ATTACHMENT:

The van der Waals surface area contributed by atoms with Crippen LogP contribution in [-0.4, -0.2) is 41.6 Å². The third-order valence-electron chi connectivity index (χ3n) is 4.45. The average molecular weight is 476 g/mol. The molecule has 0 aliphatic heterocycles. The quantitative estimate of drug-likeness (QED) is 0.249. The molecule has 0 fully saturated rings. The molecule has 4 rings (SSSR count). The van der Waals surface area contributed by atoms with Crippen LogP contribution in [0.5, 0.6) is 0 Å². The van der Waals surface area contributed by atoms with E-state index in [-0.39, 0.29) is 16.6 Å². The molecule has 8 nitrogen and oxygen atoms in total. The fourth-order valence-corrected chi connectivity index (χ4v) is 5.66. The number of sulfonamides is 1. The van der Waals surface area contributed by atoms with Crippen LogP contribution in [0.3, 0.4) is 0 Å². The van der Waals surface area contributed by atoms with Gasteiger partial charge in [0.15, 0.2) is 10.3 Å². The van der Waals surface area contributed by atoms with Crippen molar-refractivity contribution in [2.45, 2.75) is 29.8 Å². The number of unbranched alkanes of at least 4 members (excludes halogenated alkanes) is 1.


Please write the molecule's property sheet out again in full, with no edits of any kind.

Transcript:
The van der Waals surface area contributed by atoms with Crippen LogP contribution in [-0.4, -0.2) is 41.6 Å². The third-order valence-electron chi connectivity index (χ3n) is 4.45. The average molecular weight is 476 g/mol. The molecule has 0 aliphatic heterocycles. The quantitative estimate of drug-likeness (QED) is 0.249. The molecule has 0 fully saturated rings. The molecule has 4 rings (SSSR count). The van der Waals surface area contributed by atoms with Crippen LogP contribution in [0.5, 0.6) is 0 Å². The van der Waals surface area contributed by atoms with E-state index in [-0.39, 0.29) is 16.6 Å². The molecule has 8 nitrogen and oxygen atoms in total. The fourth-order valence-corrected chi connectivity index (χ4v) is 5.66. The number of sulfonamides is 1. The van der Waals surface area contributed by atoms with Crippen LogP contribution in [0.3, 0.4) is 0 Å². The van der Waals surface area contributed by atoms with Gasteiger partial charge in [0.15, 0.2) is 10.3 Å². The van der Waals surface area contributed by atoms with Crippen molar-refractivity contribution in [2.45, 2.75) is 29.8 Å². The number of unbranched alkanes of at least 4 members (excludes halogenated alkanes) is 1.